Animals are changing shape due to climate change

Animals are changing shape due to climate change. Animals can change shape: climate change is the cause.

The latest climate report has been making waves around the world for the dire predictions, but backed by solid evidence, contained within it. The world's leaders have good reason to be concerned about greenhouse gases like nitrogen, methane and carbon dioxide that, by remaining in the atmosphere for a very long time, cause surface temperatures to rise.

There are enough signs of how destructive climate change has been (and will be, increasingly): thanks to it we can unravel the mystery of the Doline, which mean collapses and mega-chasms all over the world. Not to mention the damage to the artistic heritage that humanity uses to know itself: the first work of art of humanity has been endangered.

Climate change is also a problem for fauna and flora. Sometimes the consequences on animals are clear and dramatic, other times they are unexpected and no less worrying.

What does it mean that animals are changing shape due to climate change

Scientists have observed a change in the shape of warm-blooded animals, which they traced back to a warmer climate: larger beaks, legs and ears would in fact serve to regulate body temperature on higher temperatures than in the past. In case of overheating, in fact, animals use their beaks or ears to disperse heat.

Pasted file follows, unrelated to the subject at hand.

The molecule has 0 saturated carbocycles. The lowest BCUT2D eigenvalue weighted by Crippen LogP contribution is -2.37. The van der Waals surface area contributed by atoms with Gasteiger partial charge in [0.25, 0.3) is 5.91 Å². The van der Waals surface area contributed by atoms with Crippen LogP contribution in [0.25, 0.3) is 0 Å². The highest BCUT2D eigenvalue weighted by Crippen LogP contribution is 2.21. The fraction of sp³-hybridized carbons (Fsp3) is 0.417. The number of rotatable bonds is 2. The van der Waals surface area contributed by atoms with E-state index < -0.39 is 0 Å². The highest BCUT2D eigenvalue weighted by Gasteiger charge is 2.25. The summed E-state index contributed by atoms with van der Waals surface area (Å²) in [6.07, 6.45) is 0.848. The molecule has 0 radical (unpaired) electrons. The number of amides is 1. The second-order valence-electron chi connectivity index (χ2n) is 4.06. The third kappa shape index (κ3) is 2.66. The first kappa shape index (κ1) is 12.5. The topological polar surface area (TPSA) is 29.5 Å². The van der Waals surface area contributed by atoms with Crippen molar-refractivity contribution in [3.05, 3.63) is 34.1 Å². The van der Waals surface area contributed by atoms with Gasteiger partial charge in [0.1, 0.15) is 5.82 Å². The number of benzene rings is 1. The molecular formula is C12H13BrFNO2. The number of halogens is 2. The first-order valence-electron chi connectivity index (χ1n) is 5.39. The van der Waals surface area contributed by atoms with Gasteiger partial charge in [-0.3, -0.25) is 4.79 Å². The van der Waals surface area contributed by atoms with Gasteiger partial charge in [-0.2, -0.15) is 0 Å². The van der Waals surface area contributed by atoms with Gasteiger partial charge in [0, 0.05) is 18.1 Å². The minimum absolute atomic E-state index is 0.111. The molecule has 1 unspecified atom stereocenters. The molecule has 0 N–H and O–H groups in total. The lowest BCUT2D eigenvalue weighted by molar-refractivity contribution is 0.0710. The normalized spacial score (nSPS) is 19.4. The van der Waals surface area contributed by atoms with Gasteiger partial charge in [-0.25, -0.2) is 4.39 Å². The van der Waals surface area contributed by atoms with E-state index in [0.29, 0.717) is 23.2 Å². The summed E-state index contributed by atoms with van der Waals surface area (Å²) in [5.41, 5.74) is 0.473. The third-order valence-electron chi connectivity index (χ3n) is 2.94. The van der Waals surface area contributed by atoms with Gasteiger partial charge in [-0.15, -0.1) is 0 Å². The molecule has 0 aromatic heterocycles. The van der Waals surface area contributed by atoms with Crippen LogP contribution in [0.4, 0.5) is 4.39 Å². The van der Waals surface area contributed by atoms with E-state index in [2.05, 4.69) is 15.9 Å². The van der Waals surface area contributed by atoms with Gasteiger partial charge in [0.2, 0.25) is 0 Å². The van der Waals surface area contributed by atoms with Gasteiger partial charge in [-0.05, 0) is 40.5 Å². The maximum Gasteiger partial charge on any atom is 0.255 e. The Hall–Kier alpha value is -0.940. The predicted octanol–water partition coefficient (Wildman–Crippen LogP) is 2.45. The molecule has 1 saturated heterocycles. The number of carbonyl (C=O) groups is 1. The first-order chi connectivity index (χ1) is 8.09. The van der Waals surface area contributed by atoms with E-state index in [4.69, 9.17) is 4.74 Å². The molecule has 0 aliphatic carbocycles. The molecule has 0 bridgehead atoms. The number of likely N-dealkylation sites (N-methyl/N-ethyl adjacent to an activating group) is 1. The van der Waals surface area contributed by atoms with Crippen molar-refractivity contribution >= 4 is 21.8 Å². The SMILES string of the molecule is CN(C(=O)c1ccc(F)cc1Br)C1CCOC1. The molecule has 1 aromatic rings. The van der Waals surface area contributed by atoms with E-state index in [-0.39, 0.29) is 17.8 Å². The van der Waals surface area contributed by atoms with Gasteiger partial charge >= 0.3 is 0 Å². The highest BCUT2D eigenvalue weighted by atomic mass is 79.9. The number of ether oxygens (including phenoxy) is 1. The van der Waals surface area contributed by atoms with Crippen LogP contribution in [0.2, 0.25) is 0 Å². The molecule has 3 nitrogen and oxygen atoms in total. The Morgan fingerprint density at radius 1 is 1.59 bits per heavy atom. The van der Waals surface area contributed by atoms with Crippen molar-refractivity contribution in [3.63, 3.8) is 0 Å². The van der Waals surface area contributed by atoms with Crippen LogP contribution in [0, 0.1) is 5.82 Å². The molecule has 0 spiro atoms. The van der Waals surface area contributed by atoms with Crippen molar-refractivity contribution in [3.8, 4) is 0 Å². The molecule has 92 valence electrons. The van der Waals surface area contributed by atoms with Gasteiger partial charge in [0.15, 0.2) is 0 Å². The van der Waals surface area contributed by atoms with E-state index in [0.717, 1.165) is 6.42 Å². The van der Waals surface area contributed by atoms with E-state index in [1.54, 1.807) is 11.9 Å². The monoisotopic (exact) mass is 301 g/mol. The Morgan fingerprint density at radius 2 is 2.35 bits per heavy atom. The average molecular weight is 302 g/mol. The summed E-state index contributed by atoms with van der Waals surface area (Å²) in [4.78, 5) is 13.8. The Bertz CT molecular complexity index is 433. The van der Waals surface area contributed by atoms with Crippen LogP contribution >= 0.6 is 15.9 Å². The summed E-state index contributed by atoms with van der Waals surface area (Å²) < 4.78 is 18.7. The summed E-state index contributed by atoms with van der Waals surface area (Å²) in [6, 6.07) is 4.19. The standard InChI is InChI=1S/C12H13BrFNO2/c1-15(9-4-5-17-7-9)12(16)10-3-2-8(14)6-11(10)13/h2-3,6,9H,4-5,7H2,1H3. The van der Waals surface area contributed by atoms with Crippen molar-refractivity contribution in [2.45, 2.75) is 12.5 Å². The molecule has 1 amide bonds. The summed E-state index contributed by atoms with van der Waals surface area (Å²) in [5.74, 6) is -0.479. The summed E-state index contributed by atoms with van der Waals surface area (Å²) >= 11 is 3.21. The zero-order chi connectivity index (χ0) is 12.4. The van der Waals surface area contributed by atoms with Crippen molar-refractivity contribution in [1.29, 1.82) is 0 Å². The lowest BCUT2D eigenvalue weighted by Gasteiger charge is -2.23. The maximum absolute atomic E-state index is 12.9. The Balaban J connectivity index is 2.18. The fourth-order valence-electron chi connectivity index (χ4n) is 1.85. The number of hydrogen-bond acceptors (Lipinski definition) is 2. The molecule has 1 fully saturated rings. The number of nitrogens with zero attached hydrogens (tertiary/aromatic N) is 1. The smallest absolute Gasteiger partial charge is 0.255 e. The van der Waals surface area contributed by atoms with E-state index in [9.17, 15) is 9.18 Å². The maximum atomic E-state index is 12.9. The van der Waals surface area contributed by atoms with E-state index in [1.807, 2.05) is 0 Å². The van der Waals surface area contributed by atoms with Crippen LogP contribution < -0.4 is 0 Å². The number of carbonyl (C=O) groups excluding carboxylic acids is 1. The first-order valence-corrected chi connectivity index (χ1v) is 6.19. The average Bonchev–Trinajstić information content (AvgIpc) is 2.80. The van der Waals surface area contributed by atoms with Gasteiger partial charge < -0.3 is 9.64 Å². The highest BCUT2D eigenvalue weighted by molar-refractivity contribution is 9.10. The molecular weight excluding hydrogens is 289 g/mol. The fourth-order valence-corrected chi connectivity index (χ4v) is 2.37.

Beaks and paws, as well as beaks and ears, are not insulated by feathers, so they represent, for some species other than humans, an ideal place of heat exchange. Overheating for an animal could even mean death: the one performed by these appendages is therefore an extremely important function from a survival perspective.

In which animal species did the researchers observe a change in shape

The researchers observed similar changes in several species of Australian parrots, which manifested a 4-10% increase in beak size over 150 years. An increase in tail length in mice and tail and leg size in shrews was also observed. Even in bats, there is a correlation between increased wing size and increased temperatures.

Giuseppe Giordano